I am particularly concerned that the emotional turmoil in Varun, in rearing a child not of his blood, has not been handled with enough depth. Either those scenes are played for laughs or he gets ostracized for being an unsupportive spouse. It also raises a debate on whether how much say a man, whose contribution ends with an orgasmic grunt, should have when it comes deciding pregnancy. But those scenes lack heart. You can't really blame Varun for having a laid-back attitude towards a kid that is not his. Yes, he does tend to goof off occasionally, but the character always comes across as supportive, even when his wife decides to keep the baby without his say. Also, why does the film need to look down so much on IVF treatments, when it has proved to be a blessing for many real-life couples?
Watch The Trailer of Good Newwz:
Thankfully, the emotional scenes, even if they follow a predictable route, bring some depth back, and gives the film a nice, heartwarming ending.
Time and again, Akshay Kumar is proving himself to be one of the most consistently funny actors in Bollywood these days. His comic timing is impeccable and the actor walks off with the wittiest lines and scenes. I would have Akshay do more films like Good Newwz, rather than being stuck back in misogynistic fare like Housefull 4.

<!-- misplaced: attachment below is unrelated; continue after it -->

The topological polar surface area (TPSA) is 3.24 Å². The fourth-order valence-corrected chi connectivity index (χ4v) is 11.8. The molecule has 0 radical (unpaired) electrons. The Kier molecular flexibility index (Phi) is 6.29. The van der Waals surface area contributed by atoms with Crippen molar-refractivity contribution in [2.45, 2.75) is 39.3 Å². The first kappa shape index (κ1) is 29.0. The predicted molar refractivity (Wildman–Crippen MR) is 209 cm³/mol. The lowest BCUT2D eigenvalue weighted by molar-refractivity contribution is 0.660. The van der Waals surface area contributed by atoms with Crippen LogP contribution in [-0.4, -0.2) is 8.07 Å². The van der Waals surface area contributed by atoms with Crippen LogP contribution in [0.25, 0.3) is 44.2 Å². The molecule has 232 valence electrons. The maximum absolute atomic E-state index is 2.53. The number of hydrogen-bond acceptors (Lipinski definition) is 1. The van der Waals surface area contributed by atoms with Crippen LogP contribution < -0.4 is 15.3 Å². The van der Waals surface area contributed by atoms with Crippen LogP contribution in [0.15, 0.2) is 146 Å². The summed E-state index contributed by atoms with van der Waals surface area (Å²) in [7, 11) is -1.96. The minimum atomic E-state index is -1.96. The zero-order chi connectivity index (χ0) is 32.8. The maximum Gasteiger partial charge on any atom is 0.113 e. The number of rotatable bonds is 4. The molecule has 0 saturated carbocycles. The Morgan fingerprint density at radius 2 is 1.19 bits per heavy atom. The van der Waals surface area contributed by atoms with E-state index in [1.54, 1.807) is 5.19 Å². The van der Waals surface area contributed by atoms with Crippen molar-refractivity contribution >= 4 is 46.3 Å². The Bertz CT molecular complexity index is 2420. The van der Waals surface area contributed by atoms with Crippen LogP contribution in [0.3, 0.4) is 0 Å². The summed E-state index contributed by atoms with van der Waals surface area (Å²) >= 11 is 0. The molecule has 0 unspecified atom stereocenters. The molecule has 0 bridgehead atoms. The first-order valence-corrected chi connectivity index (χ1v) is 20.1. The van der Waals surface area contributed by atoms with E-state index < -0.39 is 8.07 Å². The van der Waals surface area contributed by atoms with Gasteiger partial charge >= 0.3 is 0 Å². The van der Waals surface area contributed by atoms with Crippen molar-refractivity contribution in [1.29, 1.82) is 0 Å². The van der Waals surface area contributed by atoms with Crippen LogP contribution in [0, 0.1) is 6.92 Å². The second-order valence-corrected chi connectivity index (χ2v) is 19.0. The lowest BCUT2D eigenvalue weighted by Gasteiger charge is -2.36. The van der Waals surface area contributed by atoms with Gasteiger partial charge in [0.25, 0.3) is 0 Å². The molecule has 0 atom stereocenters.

Kareena Kapoor Khan has a more serious role, but the actress brings a lot of class and the right amount of attitude to her performance. She makes us feel for her character's emotional stress, and her yearning for a more supportive husband.
Diljit Dosanjh has a very likeable presence and the actor pitches in a very confident act. My only concern with him is that in his Bollywood debut, Udta Punjab, Diljit took on a role that pummelled every stereotype about how his religion is portrayed in Bollywood films. In Good Newwz, unfortunately, we are back to square one.
The lovely Kiara Advani continues her fine recent form. She is particularly good in the scene where Deepu invites them to her flat, and also in the climax. Adil Hussain and Tisca Chopra lend wonderful support to the lead actors.
- Akshay Kumar and Kareena Kapoor Khan
- The Sparkling First Half
- The Humour
- The Interesting Premise
- The Caricaturish Presentation of Diljit and Kiara's Characters
- The Weak Second Half
- The Drag in the Middle Portions
Good Newwz comes across as a sweet, feel-good entertainer with sparkling performances from Akshay Kumar and Kareena Kapoor. If a little more effort and realism was taken in writing post-interval scenes, then this could have been the Best Newwz of the month for Bollywood fans.
(The above story first appeared on LatestLY on Dec 26, 2019 12:53 AM IST. For more news and updates on politics, world, sports, entertainment and lifestyle, log on to our website latestly.com).